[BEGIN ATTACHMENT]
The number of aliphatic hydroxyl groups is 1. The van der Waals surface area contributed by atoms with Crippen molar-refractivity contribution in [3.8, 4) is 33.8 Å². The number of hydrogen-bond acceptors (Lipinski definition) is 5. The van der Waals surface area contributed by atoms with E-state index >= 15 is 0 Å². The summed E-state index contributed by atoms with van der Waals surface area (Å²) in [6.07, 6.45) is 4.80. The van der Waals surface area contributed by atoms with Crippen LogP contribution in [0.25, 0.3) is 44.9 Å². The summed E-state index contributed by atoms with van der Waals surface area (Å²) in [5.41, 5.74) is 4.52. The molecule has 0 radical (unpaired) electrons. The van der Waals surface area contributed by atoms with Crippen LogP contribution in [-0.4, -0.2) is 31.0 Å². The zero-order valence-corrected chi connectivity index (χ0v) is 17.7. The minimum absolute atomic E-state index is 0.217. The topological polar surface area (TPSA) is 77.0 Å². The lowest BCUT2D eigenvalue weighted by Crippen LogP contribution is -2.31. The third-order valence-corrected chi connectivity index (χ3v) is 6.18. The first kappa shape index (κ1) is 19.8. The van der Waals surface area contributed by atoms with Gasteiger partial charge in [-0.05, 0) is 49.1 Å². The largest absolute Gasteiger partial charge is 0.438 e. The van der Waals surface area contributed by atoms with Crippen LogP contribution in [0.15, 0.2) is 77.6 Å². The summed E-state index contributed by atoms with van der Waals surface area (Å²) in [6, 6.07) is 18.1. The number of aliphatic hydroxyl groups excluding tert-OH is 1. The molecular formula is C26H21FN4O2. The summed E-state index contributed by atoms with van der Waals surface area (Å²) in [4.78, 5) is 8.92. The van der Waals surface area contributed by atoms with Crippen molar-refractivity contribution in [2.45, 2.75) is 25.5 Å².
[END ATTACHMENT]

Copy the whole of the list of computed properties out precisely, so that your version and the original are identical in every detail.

The number of aliphatic hydroxyl groups is 1. The van der Waals surface area contributed by atoms with Crippen molar-refractivity contribution in [3.8, 4) is 33.8 Å². The number of hydrogen-bond acceptors (Lipinski definition) is 5. The van der Waals surface area contributed by atoms with E-state index >= 15 is 0 Å². The summed E-state index contributed by atoms with van der Waals surface area (Å²) in [6.07, 6.45) is 4.80. The van der Waals surface area contributed by atoms with Crippen LogP contribution in [0.25, 0.3) is 44.9 Å². The summed E-state index contributed by atoms with van der Waals surface area (Å²) in [5.41, 5.74) is 4.52. The molecule has 0 radical (unpaired) electrons. The van der Waals surface area contributed by atoms with Crippen LogP contribution in [-0.4, -0.2) is 31.0 Å². The zero-order valence-corrected chi connectivity index (χ0v) is 17.7. The minimum absolute atomic E-state index is 0.217. The topological polar surface area (TPSA) is 77.0 Å². The lowest BCUT2D eigenvalue weighted by Crippen LogP contribution is -2.31. The third-order valence-corrected chi connectivity index (χ3v) is 6.18. The first kappa shape index (κ1) is 19.8. The van der Waals surface area contributed by atoms with Gasteiger partial charge in [-0.05, 0) is 49.1 Å². The largest absolute Gasteiger partial charge is 0.438 e. The van der Waals surface area contributed by atoms with Crippen LogP contribution in [0.15, 0.2) is 77.6 Å². The summed E-state index contributed by atoms with van der Waals surface area (Å²) in [6, 6.07) is 18.1. The number of aliphatic hydroxyl groups excluding tert-OH is 1. The molecular formula is C26H21FN4O2. The summed E-state index contributed by atoms with van der Waals surface area (Å²) in [4.78, 5) is 8.92. The van der Waals surface area contributed by atoms with Crippen molar-refractivity contribution in [2.45, 2.75) is 25.5 Å².